Archive for the 'War' Category


A Grimace and a Quick Changing of the Subject

Let me thank Ashley and ColdSpaghetti for their comments on some of my recent posts.

Otherwise, it’s been kind of a glum week here at Hispanic Fanatic worldwide headquarters. Besides the stress of selling my house (see my earlier post), I was brought low when I foolishly read a newspaper.

I was checking out how the latest version of the war on terror is going when I noticed that we captured an American who fought with Al Qaeda. It isn’t too often that a real-life traitor is apprehended, so the story got my attention.

But I got queasy reading the article. Because just when I thought we had gotten over Jose Padilla, here comes Bryant Neal Vinas.

He is a Latino born in New York who, according to the L.A. Times, grew up in “working-class suburbs, where Elks Lodges mixed with taquerias.”

Perhaps that mixture didn’t work out so well, because Vinas has “admitted to meeting Al Qaeda chiefs and giving them information for a potential attack on New York” and has “fired rockets during a militant attack on a U.S. military base in Afghanistan.” Vinas has pleaded guilty to conspiracy to commit murder and to providing material support to a terrorist organization.

Now, as I’ve written before, Hispanics sometimes feel an irrational shame whenever a fellow Latino does something criminal, stupid, or vile. Reading about Vinas, I had to sigh and say, “Where’s John Walker Lindh when you need him?”

It’s not all bad news, however. A U.S. government official said that, when it comes to Al Qaeda, “Vinas’ background is clearly unusual. He stands out. A Latino American is an unusual profile.”

Well, at least it’s not common.

That’s something, isn’t it?


The Most Perverse kind of Pride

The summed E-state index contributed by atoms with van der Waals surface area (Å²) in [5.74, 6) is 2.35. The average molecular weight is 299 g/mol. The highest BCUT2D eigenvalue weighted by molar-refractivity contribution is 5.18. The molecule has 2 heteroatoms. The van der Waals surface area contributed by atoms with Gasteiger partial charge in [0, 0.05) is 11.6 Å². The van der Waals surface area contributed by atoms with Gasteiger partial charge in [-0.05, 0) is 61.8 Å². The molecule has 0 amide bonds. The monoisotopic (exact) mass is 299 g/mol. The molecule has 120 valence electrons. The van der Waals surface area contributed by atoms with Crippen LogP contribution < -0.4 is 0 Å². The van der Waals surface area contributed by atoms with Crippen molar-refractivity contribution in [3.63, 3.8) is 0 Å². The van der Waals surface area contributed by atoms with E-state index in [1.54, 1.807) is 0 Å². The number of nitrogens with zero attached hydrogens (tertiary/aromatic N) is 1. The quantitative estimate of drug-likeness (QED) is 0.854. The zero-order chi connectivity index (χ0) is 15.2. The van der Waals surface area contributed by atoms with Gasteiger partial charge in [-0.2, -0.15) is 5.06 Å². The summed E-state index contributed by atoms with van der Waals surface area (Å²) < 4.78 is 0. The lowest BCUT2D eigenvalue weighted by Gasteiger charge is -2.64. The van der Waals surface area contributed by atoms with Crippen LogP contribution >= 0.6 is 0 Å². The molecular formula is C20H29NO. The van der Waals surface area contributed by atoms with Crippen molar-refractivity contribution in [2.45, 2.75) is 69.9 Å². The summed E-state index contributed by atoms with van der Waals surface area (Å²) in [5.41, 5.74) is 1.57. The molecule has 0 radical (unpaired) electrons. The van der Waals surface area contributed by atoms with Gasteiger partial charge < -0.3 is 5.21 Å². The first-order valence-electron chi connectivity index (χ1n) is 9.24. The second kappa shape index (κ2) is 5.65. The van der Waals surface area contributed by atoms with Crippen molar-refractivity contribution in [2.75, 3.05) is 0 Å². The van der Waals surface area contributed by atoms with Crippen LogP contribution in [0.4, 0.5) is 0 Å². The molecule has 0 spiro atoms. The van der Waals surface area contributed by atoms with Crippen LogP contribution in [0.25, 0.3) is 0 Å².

In a recent post, I talked about the insecurity that many Hispanics feel in relation to African Americans. As I’ve written before, we’re just not as cool.

Apparently, a few Latinos have taken this jealousy to a new low. According to this report, some Hispanic gang members in California “waged a racist campaign to eliminate the city’s black residents through attempted murders.” According to indictments, “Gang members take pride in their racism and… have expressed a desire to rid the city… of all African Americans and have engaged in a systematic effort to achieve that result by perpetrating crimes against African Americans.”

I’ve written before about the tenacity of Latino gangs. The usual factors of poverty, alienation from majority culture, and weak-willed groupthink help explain their popularity. If there is anything unique about Hispanic gangs – in contrast to black gangs – it is their appropriation of ethnicity as a motivating factor for lawlessness.

But I’m don’t know what to make of people who know claim the banner of ethnic pride, then proceed to reinforce every negative stereotype and fear-mongering accusation through sociopathic behavior. If I could excommunicate them from Hispanic culture, I would.